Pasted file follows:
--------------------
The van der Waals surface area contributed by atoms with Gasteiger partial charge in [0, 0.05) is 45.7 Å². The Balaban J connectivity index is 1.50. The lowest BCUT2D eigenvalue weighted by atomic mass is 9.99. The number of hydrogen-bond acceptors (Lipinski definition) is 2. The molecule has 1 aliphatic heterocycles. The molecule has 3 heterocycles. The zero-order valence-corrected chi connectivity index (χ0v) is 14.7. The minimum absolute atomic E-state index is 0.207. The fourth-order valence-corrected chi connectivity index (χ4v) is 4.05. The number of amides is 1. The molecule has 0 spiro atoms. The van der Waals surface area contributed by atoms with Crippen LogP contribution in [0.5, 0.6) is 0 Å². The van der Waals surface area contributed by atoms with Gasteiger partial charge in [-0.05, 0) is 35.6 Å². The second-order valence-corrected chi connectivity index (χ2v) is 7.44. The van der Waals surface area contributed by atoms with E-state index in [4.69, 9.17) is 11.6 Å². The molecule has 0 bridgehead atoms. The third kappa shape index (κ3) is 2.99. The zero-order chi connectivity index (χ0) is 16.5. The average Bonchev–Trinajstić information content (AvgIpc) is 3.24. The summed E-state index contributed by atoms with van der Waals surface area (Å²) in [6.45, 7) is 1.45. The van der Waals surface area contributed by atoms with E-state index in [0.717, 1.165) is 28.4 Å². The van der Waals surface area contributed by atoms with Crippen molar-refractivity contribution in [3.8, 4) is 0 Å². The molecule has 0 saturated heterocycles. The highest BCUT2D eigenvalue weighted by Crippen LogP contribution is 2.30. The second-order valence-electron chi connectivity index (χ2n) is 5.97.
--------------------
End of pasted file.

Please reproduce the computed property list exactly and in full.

The van der Waals surface area contributed by atoms with Gasteiger partial charge in [0, 0.05) is 45.7 Å². The Balaban J connectivity index is 1.50. The lowest BCUT2D eigenvalue weighted by atomic mass is 9.99. The number of hydrogen-bond acceptors (Lipinski definition) is 2. The molecule has 1 aliphatic heterocycles. The molecule has 3 heterocycles. The zero-order valence-corrected chi connectivity index (χ0v) is 14.7. The minimum absolute atomic E-state index is 0.207. The fourth-order valence-corrected chi connectivity index (χ4v) is 4.05. The number of amides is 1. The molecule has 0 spiro atoms. The van der Waals surface area contributed by atoms with Crippen LogP contribution in [0.5, 0.6) is 0 Å². The van der Waals surface area contributed by atoms with Gasteiger partial charge in [-0.05, 0) is 35.6 Å². The second-order valence-corrected chi connectivity index (χ2v) is 7.44. The van der Waals surface area contributed by atoms with E-state index in [4.69, 9.17) is 11.6 Å². The molecule has 0 bridgehead atoms. The third kappa shape index (κ3) is 2.99. The zero-order chi connectivity index (χ0) is 16.5. The average Bonchev–Trinajstić information content (AvgIpc) is 3.24. The summed E-state index contributed by atoms with van der Waals surface area (Å²) in [6.45, 7) is 1.45. The van der Waals surface area contributed by atoms with E-state index in [0.717, 1.165) is 28.4 Å². The van der Waals surface area contributed by atoms with Crippen molar-refractivity contribution in [3.8, 4) is 0 Å². The molecule has 0 saturated heterocycles. The highest BCUT2D eigenvalue weighted by Crippen LogP contribution is 2.30. The second-order valence-electron chi connectivity index (χ2n) is 5.97.